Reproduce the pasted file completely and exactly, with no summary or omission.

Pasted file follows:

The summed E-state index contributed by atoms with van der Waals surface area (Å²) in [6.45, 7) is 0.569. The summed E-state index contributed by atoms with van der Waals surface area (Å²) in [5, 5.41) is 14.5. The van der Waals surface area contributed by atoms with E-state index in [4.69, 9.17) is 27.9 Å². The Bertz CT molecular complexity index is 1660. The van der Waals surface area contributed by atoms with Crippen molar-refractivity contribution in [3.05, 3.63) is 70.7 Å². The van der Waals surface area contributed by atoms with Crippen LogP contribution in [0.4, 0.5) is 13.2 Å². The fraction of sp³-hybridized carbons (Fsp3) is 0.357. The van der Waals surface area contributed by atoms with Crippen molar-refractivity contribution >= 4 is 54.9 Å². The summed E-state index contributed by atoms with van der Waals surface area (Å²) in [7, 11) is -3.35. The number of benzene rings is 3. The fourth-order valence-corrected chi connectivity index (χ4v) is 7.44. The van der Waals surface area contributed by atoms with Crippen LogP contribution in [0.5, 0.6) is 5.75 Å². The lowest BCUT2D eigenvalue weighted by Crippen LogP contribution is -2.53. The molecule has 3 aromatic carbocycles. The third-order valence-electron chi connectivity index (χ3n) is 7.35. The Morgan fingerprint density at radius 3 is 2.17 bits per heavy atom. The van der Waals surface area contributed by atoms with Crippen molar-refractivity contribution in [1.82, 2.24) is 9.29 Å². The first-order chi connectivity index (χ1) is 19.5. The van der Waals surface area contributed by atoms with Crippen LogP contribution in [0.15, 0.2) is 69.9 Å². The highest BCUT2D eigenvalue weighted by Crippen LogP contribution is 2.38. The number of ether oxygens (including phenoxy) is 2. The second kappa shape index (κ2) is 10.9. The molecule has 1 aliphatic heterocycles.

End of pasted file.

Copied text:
The summed E-state index contributed by atoms with van der Waals surface area (Å²) in [6.45, 7) is 0.569. The summed E-state index contributed by atoms with van der Waals surface area (Å²) in [5, 5.41) is 14.5. The van der Waals surface area contributed by atoms with E-state index in [4.69, 9.17) is 27.9 Å². The Bertz CT molecular complexity index is 1660. The van der Waals surface area contributed by atoms with Crippen molar-refractivity contribution in [3.05, 3.63) is 70.7 Å². The van der Waals surface area contributed by atoms with Crippen LogP contribution in [0.4, 0.5) is 13.2 Å². The fraction of sp³-hybridized carbons (Fsp3) is 0.357. The van der Waals surface area contributed by atoms with Crippen molar-refractivity contribution >= 4 is 54.9 Å². The summed E-state index contributed by atoms with van der Waals surface area (Å²) in [7, 11) is -3.35. The number of benzene rings is 3. The fourth-order valence-corrected chi connectivity index (χ4v) is 7.44. The van der Waals surface area contributed by atoms with Crippen LogP contribution in [0.5, 0.6) is 5.75 Å². The lowest BCUT2D eigenvalue weighted by Crippen LogP contribution is -2.53. The molecule has 3 aromatic carbocycles. The third-order valence-electron chi connectivity index (χ3n) is 7.35. The Morgan fingerprint density at radius 3 is 2.17 bits per heavy atom. The van der Waals surface area contributed by atoms with Crippen molar-refractivity contribution in [1.82, 2.24) is 9.29 Å². The first-order chi connectivity index (χ1) is 19.5. The van der Waals surface area contributed by atoms with Crippen LogP contribution in [0.15, 0.2) is 69.9 Å². The highest BCUT2D eigenvalue weighted by Crippen LogP contribution is 2.38. The number of ether oxygens (including phenoxy) is 2. The second kappa shape index (κ2) is 10.9. The molecule has 1 aliphatic heterocycles.